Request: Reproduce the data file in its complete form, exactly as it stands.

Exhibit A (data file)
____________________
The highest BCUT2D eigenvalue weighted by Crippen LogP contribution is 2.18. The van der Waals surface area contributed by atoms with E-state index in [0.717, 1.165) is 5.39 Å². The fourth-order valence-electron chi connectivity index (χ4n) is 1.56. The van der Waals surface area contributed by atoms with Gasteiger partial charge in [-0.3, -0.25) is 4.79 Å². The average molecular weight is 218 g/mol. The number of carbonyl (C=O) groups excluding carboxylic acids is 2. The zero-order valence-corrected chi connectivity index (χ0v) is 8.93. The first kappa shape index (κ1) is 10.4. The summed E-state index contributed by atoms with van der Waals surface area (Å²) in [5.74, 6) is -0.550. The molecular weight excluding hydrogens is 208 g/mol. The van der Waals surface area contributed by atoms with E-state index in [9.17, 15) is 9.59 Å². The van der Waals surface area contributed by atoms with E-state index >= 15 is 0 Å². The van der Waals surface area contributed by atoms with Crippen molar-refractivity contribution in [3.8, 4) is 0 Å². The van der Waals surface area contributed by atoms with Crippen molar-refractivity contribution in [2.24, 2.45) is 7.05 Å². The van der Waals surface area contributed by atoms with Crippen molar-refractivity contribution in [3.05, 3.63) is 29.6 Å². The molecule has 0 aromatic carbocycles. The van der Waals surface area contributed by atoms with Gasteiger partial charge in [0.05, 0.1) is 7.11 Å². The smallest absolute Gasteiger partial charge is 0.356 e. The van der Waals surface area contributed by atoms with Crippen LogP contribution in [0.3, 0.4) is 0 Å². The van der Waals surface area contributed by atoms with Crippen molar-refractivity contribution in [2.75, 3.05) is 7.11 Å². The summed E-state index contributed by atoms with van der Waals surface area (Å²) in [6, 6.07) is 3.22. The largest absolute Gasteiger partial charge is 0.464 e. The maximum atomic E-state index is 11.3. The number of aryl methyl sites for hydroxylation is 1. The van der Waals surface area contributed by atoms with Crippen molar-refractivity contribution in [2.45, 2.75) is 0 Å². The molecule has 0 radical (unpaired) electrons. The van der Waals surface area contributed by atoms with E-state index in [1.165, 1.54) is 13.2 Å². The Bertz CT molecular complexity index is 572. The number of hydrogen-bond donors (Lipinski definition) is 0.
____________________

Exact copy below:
The highest BCUT2D eigenvalue weighted by Crippen LogP contribution is 2.18. The van der Waals surface area contributed by atoms with E-state index in [0.717, 1.165) is 5.39 Å². The fourth-order valence-electron chi connectivity index (χ4n) is 1.56. The van der Waals surface area contributed by atoms with Gasteiger partial charge in [-0.3, -0.25) is 4.79 Å². The average molecular weight is 218 g/mol. The number of carbonyl (C=O) groups excluding carboxylic acids is 2. The zero-order valence-corrected chi connectivity index (χ0v) is 8.93. The first kappa shape index (κ1) is 10.4. The summed E-state index contributed by atoms with van der Waals surface area (Å²) in [5.74, 6) is -0.550. The molecular weight excluding hydrogens is 208 g/mol. The van der Waals surface area contributed by atoms with E-state index in [9.17, 15) is 9.59 Å². The van der Waals surface area contributed by atoms with E-state index >= 15 is 0 Å². The van der Waals surface area contributed by atoms with Crippen molar-refractivity contribution in [3.8, 4) is 0 Å². The van der Waals surface area contributed by atoms with Crippen molar-refractivity contribution in [2.24, 2.45) is 7.05 Å². The van der Waals surface area contributed by atoms with Crippen molar-refractivity contribution in [3.05, 3.63) is 29.6 Å². The molecule has 0 aromatic carbocycles. The van der Waals surface area contributed by atoms with Gasteiger partial charge in [0.05, 0.1) is 7.11 Å². The smallest absolute Gasteiger partial charge is 0.356 e. The van der Waals surface area contributed by atoms with Crippen LogP contribution in [0.3, 0.4) is 0 Å². The van der Waals surface area contributed by atoms with Crippen molar-refractivity contribution in [2.75, 3.05) is 7.11 Å². The summed E-state index contributed by atoms with van der Waals surface area (Å²) in [6, 6.07) is 3.22. The largest absolute Gasteiger partial charge is 0.464 e. The maximum atomic E-state index is 11.3. The number of aryl methyl sites for hydroxylation is 1. The van der Waals surface area contributed by atoms with Crippen molar-refractivity contribution in [2.45, 2.75) is 0 Å². The molecule has 0 radical (unpaired) electrons. The van der Waals surface area contributed by atoms with E-state index in [1.165, 1.54) is 13.2 Å². The Bertz CT molecular complexity index is 572. The number of hydrogen-bond donors (Lipinski definition) is 0.